Concentration Camp Mauthausen
The concentration camp Mauthausen is located around 20 km from Linzand was one of the toughest and biggest concentration camps in the German-controlled part of Europe with almost 100 subcamps spread out over Austria and southern Germany. It was nicknamed the "Knochenmühle" - "Bone-Mill" and intended for "incorrigible political enemies of the Reich". The main part of the Camp in Mauthausen is now a museum and while it is always a heartbreaking experience, I think it's incredibly important to visit such historic places. Austria is closely connected to the history of the second world war and facing our past and learning from our mistakes is incredibly important - not just for us as Austrians but for everyone.
Neuer Dom - The new Cathedral
The new cathedral in Linz is actually not overly new - it got finished in 1924 (I guess for a church, that's maybe new-ish?) and is the largest church in Austria. The original plans had it also be the highest, however, the high spire wasn't approved because, at the time of planning, no building in Austria-Hungary could be taller than the St. Stephen's Cathedral in Vienna - which means that now the New Cathedral in Linz is two meters shorter than St Stephens Cathedral. However, it is also a beautiful cathedral. I particularly love the glass windows that depict the history of the city. And, I promise there'll be barely any tourists there ;)
Gmunden & Traunsee / Traunstein or Sonnstein
Are you craving some lying by the water and taking a refreshing dip? Or want to explore an even smaller, more traditional local town? Or you want to get active and hike a mountain that rewards you with the most amazing views? Either way, Gmunden is the way to go. It's a little town, about half an hour from Linz, with pastel-colored houses, by a beautiful lake and in the middle of the mountains. If you're looking to hike one of the mountains, the Traunstein is for more advanced hikers, while the Sonnenstein, for example, is a more relaxed hike. Both will reward your efforts with beautiful views of the surrounding lakes. Plus, the people you'll encounter on the streets there will be mostly local ;)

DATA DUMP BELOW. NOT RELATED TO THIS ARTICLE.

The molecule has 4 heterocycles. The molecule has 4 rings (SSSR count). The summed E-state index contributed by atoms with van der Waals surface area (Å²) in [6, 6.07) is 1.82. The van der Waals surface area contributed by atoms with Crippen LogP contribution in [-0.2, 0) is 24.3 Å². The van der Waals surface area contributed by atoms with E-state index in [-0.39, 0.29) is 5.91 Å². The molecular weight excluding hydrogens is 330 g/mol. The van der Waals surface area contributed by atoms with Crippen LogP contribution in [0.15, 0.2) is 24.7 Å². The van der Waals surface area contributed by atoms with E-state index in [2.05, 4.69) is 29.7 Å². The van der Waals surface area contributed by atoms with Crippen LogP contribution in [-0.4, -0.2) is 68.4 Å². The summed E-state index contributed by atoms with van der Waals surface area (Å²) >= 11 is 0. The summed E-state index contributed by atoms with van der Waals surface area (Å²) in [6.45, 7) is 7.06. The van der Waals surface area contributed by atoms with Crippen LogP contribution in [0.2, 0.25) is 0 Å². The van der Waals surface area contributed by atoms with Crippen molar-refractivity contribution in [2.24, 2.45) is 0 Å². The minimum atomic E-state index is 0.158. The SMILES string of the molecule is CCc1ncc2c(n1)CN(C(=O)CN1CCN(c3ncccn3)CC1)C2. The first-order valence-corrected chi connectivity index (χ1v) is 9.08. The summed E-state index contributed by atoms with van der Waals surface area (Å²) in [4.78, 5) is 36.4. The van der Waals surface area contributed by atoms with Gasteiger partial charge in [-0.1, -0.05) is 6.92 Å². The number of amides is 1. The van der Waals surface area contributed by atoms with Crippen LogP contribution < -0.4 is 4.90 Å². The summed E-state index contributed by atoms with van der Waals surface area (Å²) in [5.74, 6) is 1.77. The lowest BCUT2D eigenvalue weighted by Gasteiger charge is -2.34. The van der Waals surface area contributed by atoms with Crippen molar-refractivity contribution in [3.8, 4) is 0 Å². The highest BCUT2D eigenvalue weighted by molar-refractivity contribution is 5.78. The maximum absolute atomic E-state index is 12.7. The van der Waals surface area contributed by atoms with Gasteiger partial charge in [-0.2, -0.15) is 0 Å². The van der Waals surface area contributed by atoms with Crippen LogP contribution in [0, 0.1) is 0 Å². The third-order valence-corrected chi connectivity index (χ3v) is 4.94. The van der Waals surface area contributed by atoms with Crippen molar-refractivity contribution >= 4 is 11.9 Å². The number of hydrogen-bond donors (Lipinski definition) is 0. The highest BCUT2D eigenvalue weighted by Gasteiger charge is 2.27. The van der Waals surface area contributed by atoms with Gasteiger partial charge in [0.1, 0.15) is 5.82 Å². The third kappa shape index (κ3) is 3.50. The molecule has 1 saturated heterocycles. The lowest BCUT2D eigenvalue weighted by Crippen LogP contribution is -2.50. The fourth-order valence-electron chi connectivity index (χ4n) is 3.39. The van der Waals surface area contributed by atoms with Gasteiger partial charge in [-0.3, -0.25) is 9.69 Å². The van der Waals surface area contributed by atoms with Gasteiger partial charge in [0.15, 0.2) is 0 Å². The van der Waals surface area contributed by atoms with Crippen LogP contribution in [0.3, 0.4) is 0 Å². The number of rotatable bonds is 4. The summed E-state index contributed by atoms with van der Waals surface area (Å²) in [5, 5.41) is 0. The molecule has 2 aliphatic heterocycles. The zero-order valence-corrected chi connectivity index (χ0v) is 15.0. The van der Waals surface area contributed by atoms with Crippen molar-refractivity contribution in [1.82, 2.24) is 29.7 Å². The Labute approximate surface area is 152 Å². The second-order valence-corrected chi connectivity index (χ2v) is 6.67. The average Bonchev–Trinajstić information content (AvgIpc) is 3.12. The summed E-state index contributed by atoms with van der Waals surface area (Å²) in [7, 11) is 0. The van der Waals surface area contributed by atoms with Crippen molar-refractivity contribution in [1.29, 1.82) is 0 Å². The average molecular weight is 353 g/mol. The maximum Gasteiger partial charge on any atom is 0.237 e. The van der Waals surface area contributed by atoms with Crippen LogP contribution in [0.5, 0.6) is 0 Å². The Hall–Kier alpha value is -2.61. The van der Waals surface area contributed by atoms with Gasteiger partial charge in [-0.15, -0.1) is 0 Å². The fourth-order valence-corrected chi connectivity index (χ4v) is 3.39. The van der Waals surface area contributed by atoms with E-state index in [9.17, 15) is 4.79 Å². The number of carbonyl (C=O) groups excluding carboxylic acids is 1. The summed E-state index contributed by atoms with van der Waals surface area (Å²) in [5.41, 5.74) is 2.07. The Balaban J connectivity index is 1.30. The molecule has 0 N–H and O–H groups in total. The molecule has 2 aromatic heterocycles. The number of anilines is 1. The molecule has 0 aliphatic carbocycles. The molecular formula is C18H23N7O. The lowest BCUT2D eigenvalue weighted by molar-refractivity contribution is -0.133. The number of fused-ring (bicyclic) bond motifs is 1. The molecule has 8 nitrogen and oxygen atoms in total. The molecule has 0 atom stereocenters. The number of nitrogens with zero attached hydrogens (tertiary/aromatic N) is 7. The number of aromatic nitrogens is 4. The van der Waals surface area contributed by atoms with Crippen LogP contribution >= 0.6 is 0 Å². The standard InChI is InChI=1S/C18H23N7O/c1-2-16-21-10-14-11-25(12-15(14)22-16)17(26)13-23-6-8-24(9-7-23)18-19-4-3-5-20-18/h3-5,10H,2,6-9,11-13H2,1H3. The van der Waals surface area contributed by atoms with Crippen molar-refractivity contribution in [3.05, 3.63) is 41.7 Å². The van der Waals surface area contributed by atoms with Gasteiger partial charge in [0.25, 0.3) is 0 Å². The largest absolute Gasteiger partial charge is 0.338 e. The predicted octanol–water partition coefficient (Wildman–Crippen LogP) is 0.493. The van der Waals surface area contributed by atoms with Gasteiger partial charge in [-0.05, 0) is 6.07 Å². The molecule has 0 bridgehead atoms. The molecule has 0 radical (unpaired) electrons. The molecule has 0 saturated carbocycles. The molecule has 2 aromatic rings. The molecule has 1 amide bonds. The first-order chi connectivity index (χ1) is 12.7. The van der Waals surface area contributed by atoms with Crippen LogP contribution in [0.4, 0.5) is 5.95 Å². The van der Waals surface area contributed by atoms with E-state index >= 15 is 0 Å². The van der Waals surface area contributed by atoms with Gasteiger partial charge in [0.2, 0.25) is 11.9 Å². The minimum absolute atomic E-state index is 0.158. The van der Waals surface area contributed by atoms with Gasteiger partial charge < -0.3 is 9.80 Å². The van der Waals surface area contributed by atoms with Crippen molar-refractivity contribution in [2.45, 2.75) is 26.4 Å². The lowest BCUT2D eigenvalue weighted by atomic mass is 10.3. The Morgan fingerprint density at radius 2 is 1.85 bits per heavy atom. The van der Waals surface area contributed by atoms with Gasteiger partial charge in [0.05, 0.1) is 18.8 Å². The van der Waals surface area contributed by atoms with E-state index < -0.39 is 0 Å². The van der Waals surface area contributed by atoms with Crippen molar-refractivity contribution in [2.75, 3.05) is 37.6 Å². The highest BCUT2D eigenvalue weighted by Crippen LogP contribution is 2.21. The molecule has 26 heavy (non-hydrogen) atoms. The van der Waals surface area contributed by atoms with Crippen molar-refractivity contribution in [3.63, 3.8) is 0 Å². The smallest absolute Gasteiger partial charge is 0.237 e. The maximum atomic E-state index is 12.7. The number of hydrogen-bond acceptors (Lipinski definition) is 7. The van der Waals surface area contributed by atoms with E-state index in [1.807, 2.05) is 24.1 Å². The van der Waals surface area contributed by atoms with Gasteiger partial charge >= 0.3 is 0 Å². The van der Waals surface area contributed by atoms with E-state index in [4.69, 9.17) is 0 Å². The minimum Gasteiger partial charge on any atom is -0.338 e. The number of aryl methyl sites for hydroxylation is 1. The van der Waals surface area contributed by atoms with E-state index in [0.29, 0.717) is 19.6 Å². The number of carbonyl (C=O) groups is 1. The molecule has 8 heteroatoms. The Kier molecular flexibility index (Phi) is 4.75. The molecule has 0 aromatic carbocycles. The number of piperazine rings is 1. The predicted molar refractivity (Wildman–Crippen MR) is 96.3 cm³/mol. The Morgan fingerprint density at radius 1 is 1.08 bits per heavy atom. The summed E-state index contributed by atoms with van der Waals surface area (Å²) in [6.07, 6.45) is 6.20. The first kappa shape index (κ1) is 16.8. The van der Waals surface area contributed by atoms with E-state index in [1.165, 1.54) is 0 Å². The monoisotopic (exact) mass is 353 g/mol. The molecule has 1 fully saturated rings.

Learn Skiing or Snowboarding for cheap
Coming to Linz in the Winter? Why not take the chance to learn the classic Austrian sport? And when I say classic, I really mean classic - my dad to this day likes to tell people I knew how to ski before I knew how to walk. However, learning to Ski can be VERY expensive. Big, famous skiing areas have hefty prices for lift tickets, loads of people and expensive rental gear. While all skiing areas have some beginners slopes, it's just not worth it to go to big and famous skiing areas for your first few hours. Going to Linz over the winter, the perfect solution for this problem is right around the corner: Kirchschlag is a small, local skiing area that has cheap day tickets that are like a fifth of the price of some bigger skiing areas, they offer cheap rental gear, personal & relatively cheap classes and particularly for beginners, the slopes are just as exciting as they would be in a big skiing area.
Make Linz your next stop
I hope this little list of things to do in and around you inspired you to not skip Linz if you're planning on visiting Austria :D It's overall a rather un-touristy place - underserved in my opinion, but all the better for you if you're looking to explore Austria off the beaten path and visit more than Vienna and Salzburg ;)